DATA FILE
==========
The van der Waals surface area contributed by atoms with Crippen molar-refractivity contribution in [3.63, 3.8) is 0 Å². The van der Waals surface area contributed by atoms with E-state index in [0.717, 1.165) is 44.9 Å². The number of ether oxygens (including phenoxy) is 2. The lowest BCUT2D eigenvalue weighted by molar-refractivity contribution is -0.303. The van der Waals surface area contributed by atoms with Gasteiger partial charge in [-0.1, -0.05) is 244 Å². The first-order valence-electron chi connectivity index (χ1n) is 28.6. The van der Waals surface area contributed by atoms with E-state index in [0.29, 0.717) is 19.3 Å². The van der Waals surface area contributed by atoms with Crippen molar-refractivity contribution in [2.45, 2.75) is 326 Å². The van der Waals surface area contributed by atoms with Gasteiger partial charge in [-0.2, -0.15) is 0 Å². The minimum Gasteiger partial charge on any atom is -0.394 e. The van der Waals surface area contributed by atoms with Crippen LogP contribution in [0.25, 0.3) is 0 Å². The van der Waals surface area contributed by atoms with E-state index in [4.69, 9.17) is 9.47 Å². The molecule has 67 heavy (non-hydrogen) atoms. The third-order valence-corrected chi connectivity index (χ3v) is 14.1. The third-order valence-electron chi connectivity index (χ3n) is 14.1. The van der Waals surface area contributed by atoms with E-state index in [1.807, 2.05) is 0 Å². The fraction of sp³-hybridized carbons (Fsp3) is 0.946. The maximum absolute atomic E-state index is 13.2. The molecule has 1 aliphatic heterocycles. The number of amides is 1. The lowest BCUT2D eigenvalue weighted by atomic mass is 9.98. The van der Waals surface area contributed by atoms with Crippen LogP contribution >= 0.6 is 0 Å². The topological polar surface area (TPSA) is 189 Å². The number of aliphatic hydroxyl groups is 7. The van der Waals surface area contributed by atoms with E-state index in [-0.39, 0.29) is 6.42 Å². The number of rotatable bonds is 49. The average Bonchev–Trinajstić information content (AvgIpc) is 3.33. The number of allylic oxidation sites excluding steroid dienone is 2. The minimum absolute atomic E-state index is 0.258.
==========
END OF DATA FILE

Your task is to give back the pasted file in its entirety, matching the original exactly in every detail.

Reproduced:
The van der Waals surface area contributed by atoms with Crippen molar-refractivity contribution in [3.63, 3.8) is 0 Å². The van der Waals surface area contributed by atoms with E-state index in [0.717, 1.165) is 44.9 Å². The number of ether oxygens (including phenoxy) is 2. The lowest BCUT2D eigenvalue weighted by molar-refractivity contribution is -0.303. The van der Waals surface area contributed by atoms with Gasteiger partial charge in [-0.1, -0.05) is 244 Å². The first-order valence-electron chi connectivity index (χ1n) is 28.6. The van der Waals surface area contributed by atoms with E-state index in [0.29, 0.717) is 19.3 Å². The van der Waals surface area contributed by atoms with Crippen molar-refractivity contribution in [2.45, 2.75) is 326 Å². The van der Waals surface area contributed by atoms with Gasteiger partial charge in [-0.2, -0.15) is 0 Å². The minimum Gasteiger partial charge on any atom is -0.394 e. The van der Waals surface area contributed by atoms with Crippen LogP contribution in [0.25, 0.3) is 0 Å². The van der Waals surface area contributed by atoms with E-state index in [4.69, 9.17) is 9.47 Å². The molecule has 67 heavy (non-hydrogen) atoms. The third-order valence-corrected chi connectivity index (χ3v) is 14.1. The third-order valence-electron chi connectivity index (χ3n) is 14.1. The van der Waals surface area contributed by atoms with E-state index in [1.807, 2.05) is 0 Å². The fraction of sp³-hybridized carbons (Fsp3) is 0.946. The maximum absolute atomic E-state index is 13.2. The molecule has 1 aliphatic heterocycles. The number of amides is 1. The lowest BCUT2D eigenvalue weighted by atomic mass is 9.98. The van der Waals surface area contributed by atoms with Crippen LogP contribution >= 0.6 is 0 Å². The topological polar surface area (TPSA) is 189 Å². The number of aliphatic hydroxyl groups is 7. The van der Waals surface area contributed by atoms with E-state index in [-0.39, 0.29) is 6.42 Å². The number of rotatable bonds is 49. The average Bonchev–Trinajstić information content (AvgIpc) is 3.33. The number of allylic oxidation sites excluding steroid dienone is 2. The minimum absolute atomic E-state index is 0.258.